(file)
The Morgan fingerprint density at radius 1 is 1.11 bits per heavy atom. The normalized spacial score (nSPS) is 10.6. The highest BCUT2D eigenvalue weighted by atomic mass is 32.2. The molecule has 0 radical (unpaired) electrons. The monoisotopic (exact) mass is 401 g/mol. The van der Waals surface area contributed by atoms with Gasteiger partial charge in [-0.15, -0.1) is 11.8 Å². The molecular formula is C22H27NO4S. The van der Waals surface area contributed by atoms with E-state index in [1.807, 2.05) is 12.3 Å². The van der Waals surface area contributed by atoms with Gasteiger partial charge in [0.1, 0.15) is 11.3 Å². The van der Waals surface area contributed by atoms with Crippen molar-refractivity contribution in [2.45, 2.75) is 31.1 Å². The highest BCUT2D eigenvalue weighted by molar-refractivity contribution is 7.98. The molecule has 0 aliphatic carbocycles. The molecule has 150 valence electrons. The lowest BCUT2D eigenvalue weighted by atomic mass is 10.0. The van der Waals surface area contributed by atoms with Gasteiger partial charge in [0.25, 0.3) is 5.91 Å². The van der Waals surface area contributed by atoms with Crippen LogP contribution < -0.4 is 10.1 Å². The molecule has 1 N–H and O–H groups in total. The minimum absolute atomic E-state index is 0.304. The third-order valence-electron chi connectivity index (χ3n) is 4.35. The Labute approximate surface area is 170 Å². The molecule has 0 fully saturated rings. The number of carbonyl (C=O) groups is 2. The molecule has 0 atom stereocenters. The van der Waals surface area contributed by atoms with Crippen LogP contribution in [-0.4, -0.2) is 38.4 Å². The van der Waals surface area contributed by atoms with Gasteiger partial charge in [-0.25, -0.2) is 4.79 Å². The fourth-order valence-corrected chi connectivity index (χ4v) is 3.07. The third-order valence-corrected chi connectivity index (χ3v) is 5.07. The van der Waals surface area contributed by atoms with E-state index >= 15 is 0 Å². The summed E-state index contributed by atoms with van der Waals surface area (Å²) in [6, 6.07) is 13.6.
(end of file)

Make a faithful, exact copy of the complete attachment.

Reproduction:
The Morgan fingerprint density at radius 1 is 1.11 bits per heavy atom. The normalized spacial score (nSPS) is 10.6. The highest BCUT2D eigenvalue weighted by atomic mass is 32.2. The molecule has 0 radical (unpaired) electrons. The monoisotopic (exact) mass is 401 g/mol. The van der Waals surface area contributed by atoms with Gasteiger partial charge in [-0.15, -0.1) is 11.8 Å². The molecular formula is C22H27NO4S. The van der Waals surface area contributed by atoms with E-state index in [1.807, 2.05) is 12.3 Å². The van der Waals surface area contributed by atoms with Gasteiger partial charge in [0.1, 0.15) is 11.3 Å². The van der Waals surface area contributed by atoms with Crippen molar-refractivity contribution in [2.45, 2.75) is 31.1 Å². The highest BCUT2D eigenvalue weighted by molar-refractivity contribution is 7.98. The molecule has 0 aliphatic carbocycles. The molecule has 150 valence electrons. The lowest BCUT2D eigenvalue weighted by atomic mass is 10.0. The van der Waals surface area contributed by atoms with Gasteiger partial charge in [0.25, 0.3) is 5.91 Å². The van der Waals surface area contributed by atoms with Crippen LogP contribution < -0.4 is 10.1 Å². The molecule has 1 N–H and O–H groups in total. The minimum absolute atomic E-state index is 0.304. The third-order valence-electron chi connectivity index (χ3n) is 4.35. The Labute approximate surface area is 170 Å². The molecule has 0 fully saturated rings. The number of carbonyl (C=O) groups is 2. The molecule has 0 atom stereocenters. The van der Waals surface area contributed by atoms with Crippen LogP contribution in [-0.4, -0.2) is 38.4 Å². The van der Waals surface area contributed by atoms with Gasteiger partial charge in [-0.25, -0.2) is 4.79 Å². The fourth-order valence-corrected chi connectivity index (χ4v) is 3.07. The third-order valence-corrected chi connectivity index (χ3v) is 5.07. The van der Waals surface area contributed by atoms with E-state index >= 15 is 0 Å². The summed E-state index contributed by atoms with van der Waals surface area (Å²) in [6, 6.07) is 13.6.